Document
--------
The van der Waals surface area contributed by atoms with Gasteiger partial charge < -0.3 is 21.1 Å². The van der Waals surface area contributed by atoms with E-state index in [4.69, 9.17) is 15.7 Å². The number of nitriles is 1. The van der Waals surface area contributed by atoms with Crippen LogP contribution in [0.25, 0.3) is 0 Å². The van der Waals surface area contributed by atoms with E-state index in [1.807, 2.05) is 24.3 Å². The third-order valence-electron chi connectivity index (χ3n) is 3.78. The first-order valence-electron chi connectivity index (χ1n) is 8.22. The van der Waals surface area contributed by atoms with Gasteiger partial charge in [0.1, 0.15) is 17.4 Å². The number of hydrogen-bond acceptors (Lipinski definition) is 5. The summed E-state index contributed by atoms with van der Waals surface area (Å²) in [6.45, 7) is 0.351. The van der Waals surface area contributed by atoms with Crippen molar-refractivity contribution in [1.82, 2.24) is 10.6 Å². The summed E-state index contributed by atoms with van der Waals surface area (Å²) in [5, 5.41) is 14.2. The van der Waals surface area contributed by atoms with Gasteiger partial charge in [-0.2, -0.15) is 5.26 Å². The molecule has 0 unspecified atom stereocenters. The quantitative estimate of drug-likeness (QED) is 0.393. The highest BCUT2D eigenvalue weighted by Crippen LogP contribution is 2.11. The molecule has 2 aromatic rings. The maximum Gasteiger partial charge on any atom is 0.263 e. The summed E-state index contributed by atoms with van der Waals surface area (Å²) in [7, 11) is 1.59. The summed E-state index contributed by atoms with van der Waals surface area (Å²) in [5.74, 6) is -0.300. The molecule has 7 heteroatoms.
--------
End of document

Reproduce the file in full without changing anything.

The van der Waals surface area contributed by atoms with Gasteiger partial charge < -0.3 is 21.1 Å². The van der Waals surface area contributed by atoms with E-state index in [4.69, 9.17) is 15.7 Å². The number of nitriles is 1. The van der Waals surface area contributed by atoms with Crippen LogP contribution in [0.25, 0.3) is 0 Å². The van der Waals surface area contributed by atoms with E-state index in [1.807, 2.05) is 24.3 Å². The third-order valence-electron chi connectivity index (χ3n) is 3.78. The first-order valence-electron chi connectivity index (χ1n) is 8.22. The van der Waals surface area contributed by atoms with Gasteiger partial charge in [0.1, 0.15) is 17.4 Å². The number of hydrogen-bond acceptors (Lipinski definition) is 5. The summed E-state index contributed by atoms with van der Waals surface area (Å²) in [6.45, 7) is 0.351. The van der Waals surface area contributed by atoms with Crippen molar-refractivity contribution in [1.82, 2.24) is 10.6 Å². The summed E-state index contributed by atoms with van der Waals surface area (Å²) in [5, 5.41) is 14.2. The van der Waals surface area contributed by atoms with Gasteiger partial charge in [-0.2, -0.15) is 5.26 Å². The molecule has 0 unspecified atom stereocenters. The quantitative estimate of drug-likeness (QED) is 0.393. The highest BCUT2D eigenvalue weighted by Crippen LogP contribution is 2.11. The molecule has 2 aromatic rings. The maximum Gasteiger partial charge on any atom is 0.263 e. The summed E-state index contributed by atoms with van der Waals surface area (Å²) in [7, 11) is 1.59. The summed E-state index contributed by atoms with van der Waals surface area (Å²) in [5.74, 6) is -0.300. The molecule has 7 heteroatoms.